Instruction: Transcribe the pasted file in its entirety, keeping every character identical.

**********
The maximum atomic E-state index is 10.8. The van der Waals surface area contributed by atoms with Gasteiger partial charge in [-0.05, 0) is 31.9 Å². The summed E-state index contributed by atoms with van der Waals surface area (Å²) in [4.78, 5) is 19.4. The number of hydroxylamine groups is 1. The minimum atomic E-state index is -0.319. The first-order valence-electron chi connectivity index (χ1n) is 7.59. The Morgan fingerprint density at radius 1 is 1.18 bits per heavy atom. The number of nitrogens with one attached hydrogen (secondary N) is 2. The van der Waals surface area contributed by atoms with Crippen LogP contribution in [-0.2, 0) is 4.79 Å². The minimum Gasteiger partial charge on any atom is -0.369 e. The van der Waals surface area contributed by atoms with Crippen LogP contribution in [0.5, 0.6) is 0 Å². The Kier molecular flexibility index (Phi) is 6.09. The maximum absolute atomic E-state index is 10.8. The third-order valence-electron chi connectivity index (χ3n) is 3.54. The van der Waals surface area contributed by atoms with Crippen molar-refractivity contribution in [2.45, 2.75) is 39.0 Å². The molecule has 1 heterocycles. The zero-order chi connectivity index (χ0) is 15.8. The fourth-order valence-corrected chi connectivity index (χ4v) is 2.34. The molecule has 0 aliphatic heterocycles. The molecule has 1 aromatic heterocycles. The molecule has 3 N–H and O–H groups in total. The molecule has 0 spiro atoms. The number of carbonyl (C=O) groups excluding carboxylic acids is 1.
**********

The maximum atomic E-state index is 10.8. The van der Waals surface area contributed by atoms with Gasteiger partial charge in [-0.05, 0) is 31.9 Å². The summed E-state index contributed by atoms with van der Waals surface area (Å²) in [4.78, 5) is 19.4. The number of hydroxylamine groups is 1. The minimum atomic E-state index is -0.319. The first-order valence-electron chi connectivity index (χ1n) is 7.59. The Morgan fingerprint density at radius 1 is 1.18 bits per heavy atom. The number of nitrogens with one attached hydrogen (secondary N) is 2. The van der Waals surface area contributed by atoms with Crippen LogP contribution in [-0.2, 0) is 4.79 Å². The minimum Gasteiger partial charge on any atom is -0.369 e. The van der Waals surface area contributed by atoms with Crippen LogP contribution in [0.5, 0.6) is 0 Å². The Kier molecular flexibility index (Phi) is 6.09. The maximum absolute atomic E-state index is 10.8. The third-order valence-electron chi connectivity index (χ3n) is 3.54. The van der Waals surface area contributed by atoms with Crippen molar-refractivity contribution in [2.45, 2.75) is 39.0 Å². The molecule has 1 heterocycles. The zero-order chi connectivity index (χ0) is 15.8. The fourth-order valence-corrected chi connectivity index (χ4v) is 2.34. The molecule has 0 aliphatic heterocycles. The molecule has 1 aromatic heterocycles. The molecule has 3 N–H and O–H groups in total. The molecule has 0 spiro atoms. The number of carbonyl (C=O) groups excluding carboxylic acids is 1.